Interview: Ry Russo-Young (Nobody Walks)


The second interview of my press junket for Nobody Walks (following the interview with Justin Kirk) was with the film’s director, Ry Russo-Young. At the ripe young age of 30, Russo-Young has begun leaving her mark on the indie film scene with a handful of awards for her previous films, which include a Silver Hugo award for her short, Marion, at the 42nd Chicago International Film Festival. With Nobody Walks, she was nominated for the Grand Jury Prize at this year’s Sundance Film Festival. Read on as she gave my group a little insight behind the film.

Since “Nobody Walks“, how much walking did you do peddling this film?

Well, it was an interesting kind of film. There’s always a lot of prep and hard work that goes into it before shooting… everything. And even now, you make a baby, you want to see it in the world and hope that it’s understood and received, and that people get what the hell you’re talking about, you know?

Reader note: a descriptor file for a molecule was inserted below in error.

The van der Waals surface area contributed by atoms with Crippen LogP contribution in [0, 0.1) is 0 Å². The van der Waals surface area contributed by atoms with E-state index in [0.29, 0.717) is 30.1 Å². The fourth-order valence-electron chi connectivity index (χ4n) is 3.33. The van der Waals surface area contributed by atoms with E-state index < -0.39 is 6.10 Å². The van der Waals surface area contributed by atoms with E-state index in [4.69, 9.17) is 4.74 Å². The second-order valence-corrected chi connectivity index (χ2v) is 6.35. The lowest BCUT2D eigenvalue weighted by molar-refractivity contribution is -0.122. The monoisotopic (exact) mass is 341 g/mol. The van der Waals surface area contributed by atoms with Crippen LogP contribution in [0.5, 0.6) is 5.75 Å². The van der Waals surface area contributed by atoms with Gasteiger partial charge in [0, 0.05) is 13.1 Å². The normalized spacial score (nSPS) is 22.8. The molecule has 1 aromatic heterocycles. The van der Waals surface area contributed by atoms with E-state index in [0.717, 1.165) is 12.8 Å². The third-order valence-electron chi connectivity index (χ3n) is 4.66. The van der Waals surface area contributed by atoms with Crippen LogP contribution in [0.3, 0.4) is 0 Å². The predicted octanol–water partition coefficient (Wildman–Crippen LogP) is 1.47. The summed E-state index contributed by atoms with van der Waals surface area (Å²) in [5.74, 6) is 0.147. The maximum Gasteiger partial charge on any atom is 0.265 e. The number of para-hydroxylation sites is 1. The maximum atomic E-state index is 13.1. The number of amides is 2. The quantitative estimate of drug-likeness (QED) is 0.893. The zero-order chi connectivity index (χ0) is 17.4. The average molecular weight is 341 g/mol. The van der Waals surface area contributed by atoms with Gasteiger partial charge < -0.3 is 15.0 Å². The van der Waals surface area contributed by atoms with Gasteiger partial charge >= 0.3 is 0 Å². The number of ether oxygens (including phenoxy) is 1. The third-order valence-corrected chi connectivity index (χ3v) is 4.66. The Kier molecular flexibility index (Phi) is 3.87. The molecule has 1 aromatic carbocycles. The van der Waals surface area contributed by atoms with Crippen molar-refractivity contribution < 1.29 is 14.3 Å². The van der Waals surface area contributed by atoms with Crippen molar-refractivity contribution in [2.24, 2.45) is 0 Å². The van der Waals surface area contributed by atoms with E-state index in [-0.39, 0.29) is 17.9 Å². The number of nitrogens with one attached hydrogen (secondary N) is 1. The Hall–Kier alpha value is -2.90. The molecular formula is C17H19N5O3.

Where did the genesis of this story come from?

I think it came from the fact that… I was in my late 20s and Lena [Dunham] was in her early 20s. I think that, for both of us as young women in the world making art, we were both interested in that… in what it was like being a young woman in the world making art. Sometimes when I hear young female artists, there’s the knee-jerk reaction of “Oh God…” and so I think as women who are trying to take ourselves seriously within that, but also understand how ridiculous it is when you’re also young and trying to make work, and you don’t have the confidence or the audacity to really… even necessarily put work out there and stand behind it. And so those ambiguities, as well as professional ambiguities in terms of sexuality, and when you’re working with someone how those relationships can become sexual in some way, and the messiness of all that. I think the movie definitely touches on that, sort of in various different realms.